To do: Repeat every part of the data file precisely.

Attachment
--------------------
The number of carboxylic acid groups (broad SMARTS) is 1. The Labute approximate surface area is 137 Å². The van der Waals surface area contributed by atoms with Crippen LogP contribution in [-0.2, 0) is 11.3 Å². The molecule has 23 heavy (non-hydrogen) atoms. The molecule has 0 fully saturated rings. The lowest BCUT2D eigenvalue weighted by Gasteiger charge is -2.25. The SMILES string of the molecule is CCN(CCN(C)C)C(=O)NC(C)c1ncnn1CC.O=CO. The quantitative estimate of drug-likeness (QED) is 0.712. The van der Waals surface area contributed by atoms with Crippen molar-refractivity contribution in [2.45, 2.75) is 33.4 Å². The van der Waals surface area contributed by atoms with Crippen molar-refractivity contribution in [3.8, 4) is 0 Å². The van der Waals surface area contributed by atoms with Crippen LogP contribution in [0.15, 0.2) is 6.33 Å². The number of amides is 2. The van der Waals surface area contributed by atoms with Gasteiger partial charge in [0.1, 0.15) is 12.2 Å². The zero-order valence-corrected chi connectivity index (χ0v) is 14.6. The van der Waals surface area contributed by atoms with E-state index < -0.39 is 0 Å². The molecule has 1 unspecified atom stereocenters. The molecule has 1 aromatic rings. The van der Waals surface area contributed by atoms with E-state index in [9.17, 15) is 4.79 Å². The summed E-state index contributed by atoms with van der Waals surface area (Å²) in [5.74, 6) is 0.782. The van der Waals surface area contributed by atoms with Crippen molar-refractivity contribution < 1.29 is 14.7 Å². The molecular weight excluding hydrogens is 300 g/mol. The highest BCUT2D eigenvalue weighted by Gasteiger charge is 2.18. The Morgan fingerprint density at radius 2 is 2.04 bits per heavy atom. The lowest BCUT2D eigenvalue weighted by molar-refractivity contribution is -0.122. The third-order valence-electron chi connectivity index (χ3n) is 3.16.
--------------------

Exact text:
The number of carboxylic acid groups (broad SMARTS) is 1. The Labute approximate surface area is 137 Å². The van der Waals surface area contributed by atoms with Crippen LogP contribution in [-0.2, 0) is 11.3 Å². The molecule has 23 heavy (non-hydrogen) atoms. The molecule has 0 fully saturated rings. The lowest BCUT2D eigenvalue weighted by Gasteiger charge is -2.25. The SMILES string of the molecule is CCN(CCN(C)C)C(=O)NC(C)c1ncnn1CC.O=CO. The quantitative estimate of drug-likeness (QED) is 0.712. The van der Waals surface area contributed by atoms with Crippen molar-refractivity contribution in [2.45, 2.75) is 33.4 Å². The van der Waals surface area contributed by atoms with Crippen molar-refractivity contribution in [3.8, 4) is 0 Å². The van der Waals surface area contributed by atoms with Crippen LogP contribution in [0.15, 0.2) is 6.33 Å². The number of amides is 2. The van der Waals surface area contributed by atoms with Gasteiger partial charge in [0.1, 0.15) is 12.2 Å². The zero-order valence-corrected chi connectivity index (χ0v) is 14.6. The van der Waals surface area contributed by atoms with E-state index < -0.39 is 0 Å². The molecule has 1 unspecified atom stereocenters. The molecule has 1 aromatic rings. The van der Waals surface area contributed by atoms with E-state index in [9.17, 15) is 4.79 Å². The summed E-state index contributed by atoms with van der Waals surface area (Å²) in [5.74, 6) is 0.782. The van der Waals surface area contributed by atoms with Crippen molar-refractivity contribution < 1.29 is 14.7 Å². The molecular weight excluding hydrogens is 300 g/mol. The highest BCUT2D eigenvalue weighted by Gasteiger charge is 2.18. The Morgan fingerprint density at radius 2 is 2.04 bits per heavy atom. The lowest BCUT2D eigenvalue weighted by molar-refractivity contribution is -0.122. The third-order valence-electron chi connectivity index (χ3n) is 3.16.